00 0 ˜ d Toeplitz ˜ d ˜ d ˜ d ˜ d ˜ d ˜ d ˜ d ˜ d ˜ d Compound Symmetry d ˜ d ˜ d d ˜ d ˜ d (cid:2) (cid:3) AR(1) d ˜ d ˜ d d ˜ d ˜ d (cid:2) d d (cid:3) Table 5

The constraint matrix for the k th factor, C k , in the setting inwhich the k th factor groups 3 random effects, under various covariancestructures. enforced on different factors in the LMM. For instance, aresearcher may enforce the ﬁrst factor in an LMM to havean AR(1) structure while allowing the second factor to ex-hibit a completely different structure such as compoundsymmetry. As noted in Section 2.5, this approach can alsobe extended further to allow all elements of the vectorizedcovariance matrices, vec ( D ) , . . . vec ( D r ) , to be expressedas functions of one set of parameters, ρ D , common to all { vec ( D k ) } k ∈{ ,..., r } . To further detail this, we deﬁne v ( D ) and extend the deﬁnition θ con : v ( D ) = vec ( D ) ...vec ( D r ) , θ con = βσ ρ D , Through the same process used to obtain equation theequations presented in Section 2.5, the below can be ob-tained; dl ( θ con ) d ρ D = C ∂ l ( θ con ) ∂ v ( D ) , I con ρ D = C I f v ( D ) C ′ , (45) where C is the constraint matrix deﬁned to be the Jacobianmatrix of partial derivatives of v ( D ) taken with respect to ρ D . The score vector and Fisher Information matrix asso-ciated to v ( D ) are readily seen to be given by block-wisecombinations of the matrix expressions (13) and (15).6.6 Cholesky Fisher ScoringIn this appendix, we prove the identity stated by the belowtheorem, Theorem 7, which was utilized in Section 2.1.5. Theorem 7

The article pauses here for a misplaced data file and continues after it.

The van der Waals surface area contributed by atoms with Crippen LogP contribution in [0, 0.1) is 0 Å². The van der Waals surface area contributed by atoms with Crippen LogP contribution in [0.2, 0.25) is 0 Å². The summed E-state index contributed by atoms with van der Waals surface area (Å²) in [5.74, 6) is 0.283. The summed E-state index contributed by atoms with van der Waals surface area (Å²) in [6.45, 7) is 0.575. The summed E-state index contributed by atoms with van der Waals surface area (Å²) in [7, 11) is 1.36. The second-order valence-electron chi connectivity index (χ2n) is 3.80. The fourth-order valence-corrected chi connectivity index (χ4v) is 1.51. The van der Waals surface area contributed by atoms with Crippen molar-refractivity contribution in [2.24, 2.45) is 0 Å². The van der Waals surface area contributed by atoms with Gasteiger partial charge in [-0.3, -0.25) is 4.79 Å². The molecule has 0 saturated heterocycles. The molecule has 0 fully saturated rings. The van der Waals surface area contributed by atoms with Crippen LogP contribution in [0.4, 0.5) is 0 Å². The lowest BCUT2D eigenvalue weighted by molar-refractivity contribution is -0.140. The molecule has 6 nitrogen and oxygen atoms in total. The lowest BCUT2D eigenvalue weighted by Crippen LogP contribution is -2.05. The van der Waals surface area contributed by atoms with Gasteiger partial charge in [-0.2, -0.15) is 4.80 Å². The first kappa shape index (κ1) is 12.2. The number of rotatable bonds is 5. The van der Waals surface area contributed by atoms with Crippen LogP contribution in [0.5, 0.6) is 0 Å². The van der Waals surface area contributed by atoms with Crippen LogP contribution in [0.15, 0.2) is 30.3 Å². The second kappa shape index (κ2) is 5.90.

Let D k be a square symmetric positive-deﬁnitematrix with Cholesky decomposition given by D k = Λ k Λ ′ k where Λ k is the lower triangular Cholesky factor. The belowexpression gives the derivative of vech ( D k ) with respect tovech ( Λ k ) . ∂ vech ( D k ) ∂ vech ( Λ k ) = L q k ( Λ ′ k ⊗ I q k )( I q k + K q k ) D q k . Proof